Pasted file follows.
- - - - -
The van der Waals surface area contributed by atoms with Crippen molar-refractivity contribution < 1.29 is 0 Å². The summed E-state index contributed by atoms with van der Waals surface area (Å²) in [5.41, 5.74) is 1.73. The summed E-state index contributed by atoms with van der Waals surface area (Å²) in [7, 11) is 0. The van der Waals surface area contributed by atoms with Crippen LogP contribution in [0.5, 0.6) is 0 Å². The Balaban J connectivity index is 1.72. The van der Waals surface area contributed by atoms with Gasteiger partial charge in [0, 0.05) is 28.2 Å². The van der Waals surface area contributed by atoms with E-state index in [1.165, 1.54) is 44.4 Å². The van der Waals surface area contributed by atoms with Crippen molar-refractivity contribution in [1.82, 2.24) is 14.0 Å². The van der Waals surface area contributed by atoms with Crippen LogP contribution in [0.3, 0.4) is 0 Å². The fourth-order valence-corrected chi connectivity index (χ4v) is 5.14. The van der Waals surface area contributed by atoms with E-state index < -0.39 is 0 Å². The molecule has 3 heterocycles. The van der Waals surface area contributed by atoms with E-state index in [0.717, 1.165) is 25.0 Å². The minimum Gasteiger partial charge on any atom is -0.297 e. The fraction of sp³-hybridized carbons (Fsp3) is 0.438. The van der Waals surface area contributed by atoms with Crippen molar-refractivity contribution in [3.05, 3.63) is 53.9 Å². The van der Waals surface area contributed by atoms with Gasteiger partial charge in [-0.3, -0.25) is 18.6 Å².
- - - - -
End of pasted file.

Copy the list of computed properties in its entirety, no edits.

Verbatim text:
The van der Waals surface area contributed by atoms with Crippen molar-refractivity contribution < 1.29 is 0 Å². The summed E-state index contributed by atoms with van der Waals surface area (Å²) in [5.41, 5.74) is 1.73. The summed E-state index contributed by atoms with van der Waals surface area (Å²) in [7, 11) is 0. The van der Waals surface area contributed by atoms with Crippen LogP contribution in [0.5, 0.6) is 0 Å². The Balaban J connectivity index is 1.72. The van der Waals surface area contributed by atoms with Gasteiger partial charge in [0, 0.05) is 28.2 Å². The van der Waals surface area contributed by atoms with E-state index in [1.165, 1.54) is 44.4 Å². The van der Waals surface area contributed by atoms with Crippen molar-refractivity contribution in [1.82, 2.24) is 14.0 Å². The van der Waals surface area contributed by atoms with Crippen LogP contribution in [0.3, 0.4) is 0 Å². The fourth-order valence-corrected chi connectivity index (χ4v) is 5.14. The van der Waals surface area contributed by atoms with E-state index < -0.39 is 0 Å². The molecule has 3 heterocycles. The van der Waals surface area contributed by atoms with E-state index in [0.717, 1.165) is 25.0 Å². The minimum Gasteiger partial charge on any atom is -0.297 e. The fraction of sp³-hybridized carbons (Fsp3) is 0.438. The van der Waals surface area contributed by atoms with Crippen molar-refractivity contribution in [3.05, 3.63) is 53.9 Å². The van der Waals surface area contributed by atoms with Gasteiger partial charge in [-0.3, -0.25) is 18.6 Å².